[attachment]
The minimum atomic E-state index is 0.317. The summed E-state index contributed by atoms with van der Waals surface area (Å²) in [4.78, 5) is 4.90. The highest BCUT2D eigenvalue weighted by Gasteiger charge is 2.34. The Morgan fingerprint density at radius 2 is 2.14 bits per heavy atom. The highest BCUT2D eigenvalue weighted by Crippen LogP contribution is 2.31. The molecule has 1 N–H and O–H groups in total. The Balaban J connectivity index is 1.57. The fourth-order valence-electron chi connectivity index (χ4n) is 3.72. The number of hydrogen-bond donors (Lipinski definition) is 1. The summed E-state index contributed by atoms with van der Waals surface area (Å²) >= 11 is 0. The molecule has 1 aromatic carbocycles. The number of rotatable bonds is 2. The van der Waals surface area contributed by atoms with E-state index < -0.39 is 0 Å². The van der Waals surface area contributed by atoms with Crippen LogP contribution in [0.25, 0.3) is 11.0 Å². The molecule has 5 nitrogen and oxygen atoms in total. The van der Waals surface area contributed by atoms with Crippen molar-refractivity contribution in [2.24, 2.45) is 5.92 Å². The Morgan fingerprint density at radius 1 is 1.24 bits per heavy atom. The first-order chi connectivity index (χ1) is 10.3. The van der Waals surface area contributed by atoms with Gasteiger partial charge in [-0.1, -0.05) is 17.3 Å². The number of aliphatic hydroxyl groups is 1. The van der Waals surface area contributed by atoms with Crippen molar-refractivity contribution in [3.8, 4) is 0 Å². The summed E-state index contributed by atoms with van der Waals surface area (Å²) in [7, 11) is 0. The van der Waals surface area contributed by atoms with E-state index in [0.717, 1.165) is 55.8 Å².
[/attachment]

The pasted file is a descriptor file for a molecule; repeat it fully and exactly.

The minimum atomic E-state index is 0.317. The summed E-state index contributed by atoms with van der Waals surface area (Å²) in [4.78, 5) is 4.90. The highest BCUT2D eigenvalue weighted by Gasteiger charge is 2.34. The Morgan fingerprint density at radius 2 is 2.14 bits per heavy atom. The highest BCUT2D eigenvalue weighted by Crippen LogP contribution is 2.31. The molecule has 1 N–H and O–H groups in total. The Balaban J connectivity index is 1.57. The fourth-order valence-electron chi connectivity index (χ4n) is 3.72. The number of hydrogen-bond donors (Lipinski definition) is 1. The summed E-state index contributed by atoms with van der Waals surface area (Å²) >= 11 is 0. The molecule has 1 aromatic carbocycles. The number of rotatable bonds is 2. The van der Waals surface area contributed by atoms with E-state index < -0.39 is 0 Å². The van der Waals surface area contributed by atoms with Crippen LogP contribution in [0.25, 0.3) is 11.0 Å². The molecule has 5 nitrogen and oxygen atoms in total. The van der Waals surface area contributed by atoms with Crippen molar-refractivity contribution in [2.24, 2.45) is 5.92 Å². The Morgan fingerprint density at radius 1 is 1.24 bits per heavy atom. The first-order chi connectivity index (χ1) is 10.3. The van der Waals surface area contributed by atoms with Gasteiger partial charge in [-0.1, -0.05) is 17.3 Å². The number of aliphatic hydroxyl groups is 1. The van der Waals surface area contributed by atoms with Crippen molar-refractivity contribution in [3.8, 4) is 0 Å². The summed E-state index contributed by atoms with van der Waals surface area (Å²) in [7, 11) is 0. The van der Waals surface area contributed by atoms with E-state index in [0.717, 1.165) is 55.8 Å².